Train, train, train…and train again

What casual coffee drinkers and budding baristas may be taken aback by is the grueling preparation that goes into those succinct 15 minutes. Competitors in the scene may as well be professional athletes.

BRINGING ALL THE SMOKE. 2nd-year HRM student Louis Anjello Cheng infuses the aroma of cinnamon and coconut into his signature course. Mika Geronimo/Rappler

Most of this year’s competitors have dedicated about a month or two to assembling their courses and their messages. Some would also enlist the help of coaches, who have also been finalists in previous competitions. These mentors cover everything from ideation, hand-eye coordination, discipline, and stage presence. 

Prior to braving the Nationals, most of this year’s finalists have also sought out experience at smaller-scale competitions at trade shows, brew showdowns, conventions, and other local events. 

Make every move (and peso) count

Going through the competition circuit can get quite expensive, shared 18-year-old HRM student Louis Anjello Cheng.

“Competing in a competition this big is not that cost-friendly. Specialty coffee can go up to P5,000 to P16,000 per kilo,” he shared.

For competition purposes, Cheng recommends purchasing at least 15 kilos. 

This excludes other expenses that a competitor must also keep in mind, like equipment as well as conducting R&D on different milks and beans. 

There’s also a certain level of not only expertise but endurance and problem-solving skills that shape a finalist – let alone a national champion. 

Anything could go wrong in the span of 15 minutes. Microphones and audio files could get corrupted or broken, grinders and machines can get faulty, ingredients may run out, or a competitor could miscalculate a step as they pace around their station. 

BACK TO BASICS. 2024 National Barista Champion Gio Visitacion prepares his milk course for his panel of judges. Mika Geronimo/Rappler

“Fix it like how a barista does in a cafe. It all comes back to the basics,” Visitacion said.

In the lead-up to the Nationals, Visitacion prepared a rough estimate of more than 100 cups of coffee. “It’s like 1% improvement every run, and you compound that into 100 runs then you’ll  have 100% improvement.” 

Have a need for speed (and efficiency)

On the other end of the spectrum, you have established competitors like Henry & Sons President and 2019 National Barista Champion Michael Harris Conlin, who told Rappler that after logging his runs on ChatGPT, he discovered that he had spent roughly 2,500 hours preparing for the Nationals.

“However, I’ve been preparing for this for two years since the pandemic, brewing the idea, building the foundations of the routine.”

After his first try and subsequent loss in 2018, Conlin took it upon himself to shift his lifestyle completely in order to stay in tip-top shape, going as far as observing a pescatarian diet and running five kilometers every day. All these, he shared, were to improve his endurance and speed for competition day.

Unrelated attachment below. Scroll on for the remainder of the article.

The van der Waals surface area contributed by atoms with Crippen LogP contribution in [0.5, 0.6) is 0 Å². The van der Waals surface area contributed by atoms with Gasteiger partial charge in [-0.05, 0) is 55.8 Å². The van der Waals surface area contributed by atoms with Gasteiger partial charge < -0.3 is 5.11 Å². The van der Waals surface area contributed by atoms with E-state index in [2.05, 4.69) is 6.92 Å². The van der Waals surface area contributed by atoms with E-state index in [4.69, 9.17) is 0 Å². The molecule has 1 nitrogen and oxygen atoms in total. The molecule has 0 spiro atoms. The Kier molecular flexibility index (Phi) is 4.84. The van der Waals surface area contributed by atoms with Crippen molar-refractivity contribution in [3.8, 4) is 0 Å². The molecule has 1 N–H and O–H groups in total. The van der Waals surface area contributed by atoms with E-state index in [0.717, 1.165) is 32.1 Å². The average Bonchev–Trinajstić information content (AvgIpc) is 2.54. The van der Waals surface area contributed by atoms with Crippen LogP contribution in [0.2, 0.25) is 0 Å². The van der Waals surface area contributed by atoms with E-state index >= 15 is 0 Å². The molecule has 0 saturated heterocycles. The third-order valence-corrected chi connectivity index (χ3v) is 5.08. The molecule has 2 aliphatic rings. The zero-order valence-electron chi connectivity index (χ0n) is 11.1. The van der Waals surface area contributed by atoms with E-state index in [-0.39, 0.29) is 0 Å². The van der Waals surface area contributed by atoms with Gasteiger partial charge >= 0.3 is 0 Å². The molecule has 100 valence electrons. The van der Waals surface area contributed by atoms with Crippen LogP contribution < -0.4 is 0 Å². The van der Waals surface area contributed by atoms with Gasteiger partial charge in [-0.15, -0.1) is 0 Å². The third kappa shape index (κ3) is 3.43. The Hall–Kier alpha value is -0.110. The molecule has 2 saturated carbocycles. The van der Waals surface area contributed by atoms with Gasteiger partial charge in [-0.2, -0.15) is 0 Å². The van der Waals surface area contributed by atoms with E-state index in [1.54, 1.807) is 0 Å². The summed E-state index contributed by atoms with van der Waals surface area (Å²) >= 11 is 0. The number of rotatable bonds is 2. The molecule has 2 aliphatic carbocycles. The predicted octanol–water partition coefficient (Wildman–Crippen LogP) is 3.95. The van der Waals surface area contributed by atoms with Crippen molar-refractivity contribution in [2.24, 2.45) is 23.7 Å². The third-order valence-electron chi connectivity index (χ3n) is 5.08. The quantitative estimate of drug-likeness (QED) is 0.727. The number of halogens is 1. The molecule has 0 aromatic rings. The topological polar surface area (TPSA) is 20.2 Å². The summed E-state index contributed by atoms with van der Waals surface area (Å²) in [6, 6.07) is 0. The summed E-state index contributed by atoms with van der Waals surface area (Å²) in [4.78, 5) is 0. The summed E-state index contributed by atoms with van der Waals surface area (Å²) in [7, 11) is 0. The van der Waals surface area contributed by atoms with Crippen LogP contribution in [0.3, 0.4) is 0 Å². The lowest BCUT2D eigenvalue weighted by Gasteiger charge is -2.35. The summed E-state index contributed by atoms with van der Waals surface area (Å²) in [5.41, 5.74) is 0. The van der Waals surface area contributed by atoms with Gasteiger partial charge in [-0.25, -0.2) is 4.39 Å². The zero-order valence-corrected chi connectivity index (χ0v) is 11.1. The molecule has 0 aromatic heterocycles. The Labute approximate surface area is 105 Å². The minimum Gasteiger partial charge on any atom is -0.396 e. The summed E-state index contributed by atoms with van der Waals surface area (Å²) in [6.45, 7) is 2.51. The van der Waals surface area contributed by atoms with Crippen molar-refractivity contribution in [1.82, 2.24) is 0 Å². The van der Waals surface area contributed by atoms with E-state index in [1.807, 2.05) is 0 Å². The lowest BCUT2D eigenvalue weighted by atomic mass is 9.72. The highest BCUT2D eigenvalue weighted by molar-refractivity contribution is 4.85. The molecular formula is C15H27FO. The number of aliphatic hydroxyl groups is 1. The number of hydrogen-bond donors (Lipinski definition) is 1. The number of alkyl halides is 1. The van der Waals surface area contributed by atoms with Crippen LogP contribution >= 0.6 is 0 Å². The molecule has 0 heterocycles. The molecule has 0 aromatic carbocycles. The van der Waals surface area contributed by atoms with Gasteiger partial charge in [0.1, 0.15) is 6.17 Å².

CHAMPION RETURNS. After a year’s worth of preparation, former National Barista Champion Michael Harris Conlin looks at the audience with relief after his routine for the 2024 Nationals. Mika Geronimo/Rappler

It all boils down to having a solid purpose behind competing. Getting into the grind solely for the prestige and furthering your career is not at all sustainable given the immense time and effort that goes behind the preparation, for any coffee competition for that matter. 

Conlin emphasized that “it has to be purposeful. It can’t just be about the barista. It has to be about who’s around the barista.”

Community comes first

The competition has proven to be more than a thrilling search for the country’s final representative on the world stage – it has become more so a celebration. 

While there is a necessary sense of secrecy veiling each competitor’s routine from one another, the impression all finalists give is honestly not as competitive as one may think. It may as well be because of their motivations, which are roughly one and the same.

“Us competitors, we’re not really against each other. More like we’re working on it together kasi yung primary goal namin is to uplift yung coffee quality and yung awareness (Our primary goal is to uplift the Filipino coffee quality and the awareness of it),” Coffee Central Palawan owner and college student Patrisha Kaye Peneyra told Rappler. 

Peneyra also admitted that like any career in the food and beverage business, there is often a stigma associated with baristas that “[hanggang] diyan ka lang (that you’ll only go so far).”

“But it’s so much more than that,” she said.

SIGNATURE COURSE. Coffee Central Palawan owner and college student Patrisha Kaye Peneyra engages the judges for her signature course. Mika Geronimo/Rappler

As much as the Philippine National Barista Competition acts as a gathering for the industry, it has also managed to change the way the general public perceives baristas. By advancing the profession in a competitive setting, even more Filipinos could begin to appreciate the labor that goes into a single cup of good quality coffee. 

And finally, see the bigger picture

While some baristas opted to source beans from renowned coffee-producing countries like Colombia, Panama, and Honduras, several competitors also highlighted the value of the country’s biodiversity and capacity for coffee production. Coffee beans from Iloilo, Mt. Apo, Bulacan, and Calamba also took center stage in this year’s National Barista Championship.

As Filipino coffee garners more and more recognition in the Philippines and globally, consumers begin to understand the value behind what they pay for and, in turn, would become more intentional with their coffee drinking. 

It is these baristas’ hope that the general public would patronize quality local coffee, supporting our farmers in the process, especially with challenges posed by climate change and inflation.

While coffee is for anyone and everyone to appreciate, pursuing competition is a whole different beast. But if there’s anything to learn from the finalists of this year’s Philippine National Barista Competition, it’s that there is a thriving community ready to hone any budding barista’s potential. 

All it takes is the courage to put one’s self out there, the proper motivation, and a unique message to tell. – Rappler.com